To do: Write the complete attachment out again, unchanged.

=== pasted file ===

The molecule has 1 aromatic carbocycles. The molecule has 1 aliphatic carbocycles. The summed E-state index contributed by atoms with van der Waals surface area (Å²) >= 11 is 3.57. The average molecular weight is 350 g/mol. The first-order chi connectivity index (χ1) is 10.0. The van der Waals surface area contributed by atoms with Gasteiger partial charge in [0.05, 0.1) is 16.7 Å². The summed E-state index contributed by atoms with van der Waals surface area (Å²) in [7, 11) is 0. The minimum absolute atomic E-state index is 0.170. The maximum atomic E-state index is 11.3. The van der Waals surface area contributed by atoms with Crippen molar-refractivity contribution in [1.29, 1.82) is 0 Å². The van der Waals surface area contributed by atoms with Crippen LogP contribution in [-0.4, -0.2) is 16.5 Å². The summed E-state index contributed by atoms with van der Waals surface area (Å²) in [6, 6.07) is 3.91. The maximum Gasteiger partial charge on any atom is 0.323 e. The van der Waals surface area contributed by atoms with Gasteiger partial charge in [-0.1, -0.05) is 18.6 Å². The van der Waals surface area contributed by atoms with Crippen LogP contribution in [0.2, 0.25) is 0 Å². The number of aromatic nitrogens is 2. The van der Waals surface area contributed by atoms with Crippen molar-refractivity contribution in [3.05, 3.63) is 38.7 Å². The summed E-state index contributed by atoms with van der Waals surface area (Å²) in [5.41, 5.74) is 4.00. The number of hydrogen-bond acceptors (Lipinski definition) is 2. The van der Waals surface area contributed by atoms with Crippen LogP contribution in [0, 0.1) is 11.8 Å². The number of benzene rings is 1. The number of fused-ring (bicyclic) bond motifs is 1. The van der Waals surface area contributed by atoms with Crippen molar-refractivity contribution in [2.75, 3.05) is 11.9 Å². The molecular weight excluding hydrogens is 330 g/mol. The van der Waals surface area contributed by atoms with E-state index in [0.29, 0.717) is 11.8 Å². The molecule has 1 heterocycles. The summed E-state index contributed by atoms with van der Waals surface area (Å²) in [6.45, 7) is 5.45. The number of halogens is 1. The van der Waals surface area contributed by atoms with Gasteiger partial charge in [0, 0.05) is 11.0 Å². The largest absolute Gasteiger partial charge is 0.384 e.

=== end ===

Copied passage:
The molecule has 1 aromatic carbocycles. The molecule has 1 aliphatic carbocycles. The summed E-state index contributed by atoms with van der Waals surface area (Å²) >= 11 is 3.57. The average molecular weight is 350 g/mol. The first-order chi connectivity index (χ1) is 10.0. The van der Waals surface area contributed by atoms with Gasteiger partial charge in [0.05, 0.1) is 16.7 Å². The summed E-state index contributed by atoms with van der Waals surface area (Å²) in [7, 11) is 0. The minimum absolute atomic E-state index is 0.170. The maximum atomic E-state index is 11.3. The van der Waals surface area contributed by atoms with Crippen molar-refractivity contribution in [1.29, 1.82) is 0 Å². The van der Waals surface area contributed by atoms with Crippen LogP contribution in [-0.4, -0.2) is 16.5 Å². The summed E-state index contributed by atoms with van der Waals surface area (Å²) in [6, 6.07) is 3.91. The maximum Gasteiger partial charge on any atom is 0.323 e. The van der Waals surface area contributed by atoms with Gasteiger partial charge in [-0.1, -0.05) is 18.6 Å². The van der Waals surface area contributed by atoms with Crippen LogP contribution in [0.2, 0.25) is 0 Å². The number of aromatic nitrogens is 2. The van der Waals surface area contributed by atoms with Crippen molar-refractivity contribution in [3.05, 3.63) is 38.7 Å². The summed E-state index contributed by atoms with van der Waals surface area (Å²) in [5.41, 5.74) is 4.00. The number of hydrogen-bond acceptors (Lipinski definition) is 2. The van der Waals surface area contributed by atoms with Crippen LogP contribution in [0, 0.1) is 11.8 Å². The number of benzene rings is 1. The number of fused-ring (bicyclic) bond motifs is 1. The van der Waals surface area contributed by atoms with Crippen molar-refractivity contribution in [2.75, 3.05) is 11.9 Å². The molecular weight excluding hydrogens is 330 g/mol. The van der Waals surface area contributed by atoms with E-state index in [0.29, 0.717) is 11.8 Å². The molecule has 1 heterocycles. The summed E-state index contributed by atoms with van der Waals surface area (Å²) in [6.45, 7) is 5.45. The number of halogens is 1. The van der Waals surface area contributed by atoms with Gasteiger partial charge in [0, 0.05) is 11.0 Å². The largest absolute Gasteiger partial charge is 0.384 e.